Mine was not the most irrational – or even disturbing – "debarment" we had talked about. In a conversation three years earlier, we had discussed the anxieties of some of our international students, who had their identity documents and faces photographed before being inexplicably turned away from the annual Futenma Flightline Fair.5 They now understandably worry about how this information could be misused to debar them from entering the United States.
As for the event from which I was "debarred," the Japan Update reported6 that, "Families participating [were to be] given a brief on the MV-22 Osprey's capabilities, a tour of the aircraft and the opportunity to ask questions to Osprey pilots and other subject matter experts."
Ospreys taking off from the Futenma base. Photo taken from Peter Simpson's office.
Having been denied the opportunity to raise what I consider to be vitally important public safety questions, both as a resident of Ginowan City and a teacher in the likely flight-path of a future crash, I would like to know how the assembled pilots and experts would have responded to the following questions or comments:
- Do you think it might have been in bad taste to call this occasion a "Family Day," given that the aircraft you were showing to the public is best known, particularly among US military spouses, as the "Widow Maker?"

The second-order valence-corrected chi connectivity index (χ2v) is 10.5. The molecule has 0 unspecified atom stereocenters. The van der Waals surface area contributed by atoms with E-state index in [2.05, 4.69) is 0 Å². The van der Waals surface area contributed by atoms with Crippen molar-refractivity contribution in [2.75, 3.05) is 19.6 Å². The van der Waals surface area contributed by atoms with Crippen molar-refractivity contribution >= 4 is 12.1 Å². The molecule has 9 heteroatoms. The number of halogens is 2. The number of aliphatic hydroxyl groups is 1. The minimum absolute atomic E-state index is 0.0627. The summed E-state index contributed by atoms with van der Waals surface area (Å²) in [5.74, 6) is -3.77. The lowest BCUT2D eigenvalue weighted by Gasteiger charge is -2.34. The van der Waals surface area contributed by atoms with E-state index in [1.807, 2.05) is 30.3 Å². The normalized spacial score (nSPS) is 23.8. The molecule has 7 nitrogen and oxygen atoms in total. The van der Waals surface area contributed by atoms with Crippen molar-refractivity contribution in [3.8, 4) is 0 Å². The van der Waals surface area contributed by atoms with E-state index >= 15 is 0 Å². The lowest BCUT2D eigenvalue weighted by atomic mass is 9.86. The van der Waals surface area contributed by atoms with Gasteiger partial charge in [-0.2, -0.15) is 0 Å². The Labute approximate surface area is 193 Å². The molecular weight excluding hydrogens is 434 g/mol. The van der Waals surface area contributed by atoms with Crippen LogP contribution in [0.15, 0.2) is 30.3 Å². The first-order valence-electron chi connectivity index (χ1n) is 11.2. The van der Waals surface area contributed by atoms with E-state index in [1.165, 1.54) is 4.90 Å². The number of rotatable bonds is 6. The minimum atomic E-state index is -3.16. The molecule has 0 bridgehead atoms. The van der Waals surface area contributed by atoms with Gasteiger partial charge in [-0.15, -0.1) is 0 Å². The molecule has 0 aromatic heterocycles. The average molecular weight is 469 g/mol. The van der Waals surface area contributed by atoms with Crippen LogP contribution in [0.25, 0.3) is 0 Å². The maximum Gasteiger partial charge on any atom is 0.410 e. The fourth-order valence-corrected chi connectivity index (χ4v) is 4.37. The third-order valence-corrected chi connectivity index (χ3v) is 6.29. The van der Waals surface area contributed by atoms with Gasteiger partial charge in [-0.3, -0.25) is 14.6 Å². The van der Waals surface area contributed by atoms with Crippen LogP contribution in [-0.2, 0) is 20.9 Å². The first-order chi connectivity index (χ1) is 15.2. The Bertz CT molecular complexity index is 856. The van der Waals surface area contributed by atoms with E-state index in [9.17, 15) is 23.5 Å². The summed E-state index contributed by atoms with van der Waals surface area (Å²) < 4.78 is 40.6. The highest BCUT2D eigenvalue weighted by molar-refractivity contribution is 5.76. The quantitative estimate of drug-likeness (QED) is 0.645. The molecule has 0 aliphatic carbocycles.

- Former Brigadier General Donald Harvel,7 after viewing video evidence of the April 2010 crash in Afghanistan, reported that engine failure was the most likely cause of the accident. After his retirement, he said that he was forced to change investigation findings to blame the crash on pilot error. If you could meet the widows of the pilots and crew of that and earlier crashes, could you look them in the eye and say with confidence that their husbands were responsible for what happened?
- Emergency landing procedures in the event of engine failure form part of basic training for pilots of other aircraft, and video can easily be found of pilots performing these tasks in helicopters8 and planes.9 Would you be prepared to demonstrate the Osprey's capability to land in such an emergency, and then post the footage on the internet, as other pilots have done.
- If the answer to the last question is 'no', could this be because the Osprey would drop to the ground like a stone?
- If the answer is 'yes', please prove it somewhere else because, judging from experience, experimenting in the skies over Ginowan City would be unlikely promote the US military's "good neighbor" policy.